Implied easement

20.8 In Muthukumaran s/o Varthan v Kwong Kai Chung[2016] 1 SLR 1273 (‘Muthukumaran’), the sole issue for consideration by the Court of Appeal was whether the appellants, the owners of a two-storey shophouse, who did not have a staircase built within their property, had an implied easement of a right of way over the staircase of an adjacent shophouse owned by the respondents to gain access to the second floor of the appellants' shophouse under s 99(1) read with s 99(1A) of the Land Titles Act (Cap 157, 2004 Rev Ed) (‘LTA’). The third respondent had originally purchased the two units in question. The undisputed evidence was that none of the properties had a permanent staircase at the time the third respondent purchased the properties. Rather, each of the properties only had a bare ladder that allowed access to the second floor.

20.9 The court found that the right concerned qualified as an easement as it possessed the essential characteristics of an easement (citing, inter alia, the English Court of Appeal decision of Re Ellenborough Park[1956] 1 Ch 131 at 163), namely, (a) there must be a dominant and a servient tenement; (b) the easement must accommodate the dominant tenement, ie, is connected with its enjoyment and for its benefit; (c) the dominant and servient tenements must be owned or occupied by different persons; and (d) the right claimed must be capable of forming the subject matter of a grant, ie, the grantor and grantee are legally competent persons, and the right must be sufficiently definite (such that the right can be described with a certain degree of precision and scope).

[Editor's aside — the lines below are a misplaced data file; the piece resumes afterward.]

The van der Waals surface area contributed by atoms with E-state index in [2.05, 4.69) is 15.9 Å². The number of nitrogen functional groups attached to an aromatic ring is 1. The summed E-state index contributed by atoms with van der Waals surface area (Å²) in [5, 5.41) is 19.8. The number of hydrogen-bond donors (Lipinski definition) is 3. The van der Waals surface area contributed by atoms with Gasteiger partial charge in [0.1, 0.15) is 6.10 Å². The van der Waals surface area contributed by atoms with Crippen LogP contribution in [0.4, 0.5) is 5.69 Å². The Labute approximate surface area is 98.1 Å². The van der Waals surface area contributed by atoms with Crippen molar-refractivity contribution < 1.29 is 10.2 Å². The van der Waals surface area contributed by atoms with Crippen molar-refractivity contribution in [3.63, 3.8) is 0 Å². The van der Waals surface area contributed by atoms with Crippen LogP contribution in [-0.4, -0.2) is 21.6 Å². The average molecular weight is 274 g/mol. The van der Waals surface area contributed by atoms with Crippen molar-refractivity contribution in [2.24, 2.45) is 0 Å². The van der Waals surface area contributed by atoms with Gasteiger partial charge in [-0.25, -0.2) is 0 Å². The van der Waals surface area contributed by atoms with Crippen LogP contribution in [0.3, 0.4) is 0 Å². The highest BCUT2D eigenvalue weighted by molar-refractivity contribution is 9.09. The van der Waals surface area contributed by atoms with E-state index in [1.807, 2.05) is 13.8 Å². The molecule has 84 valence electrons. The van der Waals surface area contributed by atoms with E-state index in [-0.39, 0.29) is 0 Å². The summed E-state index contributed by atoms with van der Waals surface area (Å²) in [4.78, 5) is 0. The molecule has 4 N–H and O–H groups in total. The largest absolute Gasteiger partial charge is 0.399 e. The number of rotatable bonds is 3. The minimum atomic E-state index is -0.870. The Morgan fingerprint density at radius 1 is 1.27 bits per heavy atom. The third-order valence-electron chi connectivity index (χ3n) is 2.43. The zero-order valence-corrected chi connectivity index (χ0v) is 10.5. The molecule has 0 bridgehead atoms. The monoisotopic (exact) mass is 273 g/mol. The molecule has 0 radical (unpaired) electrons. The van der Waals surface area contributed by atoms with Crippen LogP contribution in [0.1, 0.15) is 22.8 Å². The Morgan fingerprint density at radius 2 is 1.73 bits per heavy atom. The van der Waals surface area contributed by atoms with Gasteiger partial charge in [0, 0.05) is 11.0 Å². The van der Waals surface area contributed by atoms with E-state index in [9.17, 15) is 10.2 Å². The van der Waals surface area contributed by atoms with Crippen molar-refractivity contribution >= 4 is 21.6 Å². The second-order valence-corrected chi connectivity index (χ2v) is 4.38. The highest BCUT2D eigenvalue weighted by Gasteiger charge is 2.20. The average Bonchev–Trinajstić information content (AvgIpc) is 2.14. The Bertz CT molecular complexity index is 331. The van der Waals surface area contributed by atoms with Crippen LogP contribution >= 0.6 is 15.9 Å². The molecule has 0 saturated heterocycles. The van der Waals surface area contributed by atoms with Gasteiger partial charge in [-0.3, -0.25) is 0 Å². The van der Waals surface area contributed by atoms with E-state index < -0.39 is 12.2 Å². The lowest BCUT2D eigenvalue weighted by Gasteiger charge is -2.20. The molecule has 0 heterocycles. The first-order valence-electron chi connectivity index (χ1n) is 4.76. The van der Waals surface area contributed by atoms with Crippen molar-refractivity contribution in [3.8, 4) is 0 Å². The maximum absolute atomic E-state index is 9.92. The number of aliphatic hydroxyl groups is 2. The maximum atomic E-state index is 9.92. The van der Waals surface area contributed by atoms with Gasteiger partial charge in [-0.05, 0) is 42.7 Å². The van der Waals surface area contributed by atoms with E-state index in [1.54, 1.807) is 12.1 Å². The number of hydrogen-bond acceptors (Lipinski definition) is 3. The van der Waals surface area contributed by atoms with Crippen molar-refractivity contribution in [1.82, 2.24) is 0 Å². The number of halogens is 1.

20.10 The court next considered if the easement in question was acquired under the LTA as the land in question was registered land. The first method, which is by way of registration of the easement under ss 97 and 101 of the LTA, was not applicable on the facts. The other method of acquisition provided under the LTA was then considered by the court, namely, whether the appellants had acquired an implied easement of a right of way over the respondents' staircase under ss 99(1) read with 99(1A) of the LTA to gain access to their own shophouse.

20.11 Without making a definite finding on the merits, the court proceeded on the basis that the approvals received from the relevant authorities for works done fell within the meaning of ‘development approval’ under s 99(1) and the 1997 certified plan was the ‘subdivision plan’ contemplated within the meaning of ss 99(1) and 99(1A) of the LTA. However, the requirement in s 99(1A) that the easement be ‘appropriated or set apart’ on the subdivision plan, which essentially meant that the easement must be indicated on the subdivision plan, was not met as the purported easement in the instant case was not so indicated on the 1997...